Here are the wattages I use in the Unit One workshop. If all of the machines and other equipment were all turned on, they would use over 19 kW. Fortunately, that has never happened.
Use | Wattage |
Workshop | |
Lighting |
100 W |
Computing |
100 W |
Compressor |
750 W |
Workshop air cleaner |
200 W |
Dust extractor |
1 100 W |
Heating |
2 000 W |
Stationary machines | |
Jointer |
1 250 W |
Planer |
1 500 W |
Compound mitre saw |
2 000 W |
Table saw |
1 400 W |
Band saw |
750 W |
Drill press |
500 W |
Sander |
500 W |
Bench grinder |
400 W |
Portable tools | |
HVLP spray gun | 600 W |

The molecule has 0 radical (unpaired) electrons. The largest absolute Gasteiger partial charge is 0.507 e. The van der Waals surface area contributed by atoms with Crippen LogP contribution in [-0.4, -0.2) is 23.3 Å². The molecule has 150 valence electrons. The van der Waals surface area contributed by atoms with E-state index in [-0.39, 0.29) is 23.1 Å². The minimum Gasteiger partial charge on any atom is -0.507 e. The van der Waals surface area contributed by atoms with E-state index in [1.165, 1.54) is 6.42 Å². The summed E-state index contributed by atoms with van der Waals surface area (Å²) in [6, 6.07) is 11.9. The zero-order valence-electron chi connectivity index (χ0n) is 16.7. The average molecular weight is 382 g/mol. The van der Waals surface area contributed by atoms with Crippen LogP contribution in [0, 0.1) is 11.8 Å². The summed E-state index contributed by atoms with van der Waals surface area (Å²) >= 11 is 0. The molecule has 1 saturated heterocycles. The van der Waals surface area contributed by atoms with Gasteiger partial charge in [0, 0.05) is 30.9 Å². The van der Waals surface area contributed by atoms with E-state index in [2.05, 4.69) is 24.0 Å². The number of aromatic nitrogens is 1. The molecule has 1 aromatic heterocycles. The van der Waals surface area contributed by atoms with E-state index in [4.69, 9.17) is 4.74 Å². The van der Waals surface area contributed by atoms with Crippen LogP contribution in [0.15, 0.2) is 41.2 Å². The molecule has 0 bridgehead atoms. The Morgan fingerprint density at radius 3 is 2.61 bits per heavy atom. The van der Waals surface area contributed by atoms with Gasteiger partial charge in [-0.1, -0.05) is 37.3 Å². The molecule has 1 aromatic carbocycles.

Jig saw |
800 W |
Bayonet saw |
1 000 W |
Plunge (Track) saw |
1 400 W |
Router |
1 400 W |
Power drill |
500 W |
Angle grinder |
800 W |
Load
Because only one (perhaps two) power tools are being used at any one time, the workshop’s maximum load is 6 250 W. The worst tool to use is the compound mitre saw (2 000 W). In addition, there is a need for lighting (100 W), computing (100 W), workshop air cleaner (200 W), dust extractor (1 100 W). At times a compressor is in use (750 W), and in winter, a heater may be turned on (2 000 W).
Three-phase power is supplied to the workshop at 230 V and 16 A with three load lines (L1, L2 and L3) coming in. These load lines are paired up to make 3 single-phase circuits. The total power coming into the workshop is 6370 Watts.
Several illustrations for this blog post have been borrowed from: http://www.electronics-tutorials.ws, which is the place to go for electronics tutorials.